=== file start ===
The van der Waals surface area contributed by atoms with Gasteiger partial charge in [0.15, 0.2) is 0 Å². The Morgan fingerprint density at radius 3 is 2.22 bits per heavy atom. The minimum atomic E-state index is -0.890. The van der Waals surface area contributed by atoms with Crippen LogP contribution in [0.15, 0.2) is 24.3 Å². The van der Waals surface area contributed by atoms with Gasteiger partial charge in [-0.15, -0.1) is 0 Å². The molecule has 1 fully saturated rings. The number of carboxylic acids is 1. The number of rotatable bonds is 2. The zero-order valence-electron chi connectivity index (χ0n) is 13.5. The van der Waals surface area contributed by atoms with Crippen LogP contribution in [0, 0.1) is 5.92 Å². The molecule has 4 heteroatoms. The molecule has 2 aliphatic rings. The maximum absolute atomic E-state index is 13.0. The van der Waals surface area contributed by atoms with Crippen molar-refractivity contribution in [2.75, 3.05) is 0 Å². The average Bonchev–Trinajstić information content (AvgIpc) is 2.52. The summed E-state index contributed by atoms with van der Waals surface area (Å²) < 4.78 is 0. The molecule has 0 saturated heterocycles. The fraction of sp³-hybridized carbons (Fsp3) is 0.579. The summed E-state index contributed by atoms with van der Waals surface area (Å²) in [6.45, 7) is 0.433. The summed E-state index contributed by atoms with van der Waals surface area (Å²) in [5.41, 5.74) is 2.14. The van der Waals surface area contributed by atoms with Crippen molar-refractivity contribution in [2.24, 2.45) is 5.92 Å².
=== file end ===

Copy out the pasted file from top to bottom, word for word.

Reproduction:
The van der Waals surface area contributed by atoms with Gasteiger partial charge in [0.15, 0.2) is 0 Å². The Morgan fingerprint density at radius 3 is 2.22 bits per heavy atom. The minimum atomic E-state index is -0.890. The van der Waals surface area contributed by atoms with Crippen LogP contribution in [0.15, 0.2) is 24.3 Å². The van der Waals surface area contributed by atoms with Gasteiger partial charge in [-0.15, -0.1) is 0 Å². The molecule has 1 fully saturated rings. The number of carboxylic acids is 1. The number of rotatable bonds is 2. The zero-order valence-electron chi connectivity index (χ0n) is 13.5. The van der Waals surface area contributed by atoms with Crippen LogP contribution in [0, 0.1) is 5.92 Å². The molecule has 4 heteroatoms. The molecule has 2 aliphatic rings. The maximum absolute atomic E-state index is 13.0. The van der Waals surface area contributed by atoms with Crippen molar-refractivity contribution in [2.75, 3.05) is 0 Å². The average Bonchev–Trinajstić information content (AvgIpc) is 2.52. The summed E-state index contributed by atoms with van der Waals surface area (Å²) < 4.78 is 0. The molecule has 0 saturated heterocycles. The fraction of sp³-hybridized carbons (Fsp3) is 0.579. The summed E-state index contributed by atoms with van der Waals surface area (Å²) in [6.45, 7) is 0.433. The summed E-state index contributed by atoms with van der Waals surface area (Å²) in [5.41, 5.74) is 2.14. The van der Waals surface area contributed by atoms with Crippen molar-refractivity contribution in [2.24, 2.45) is 5.92 Å².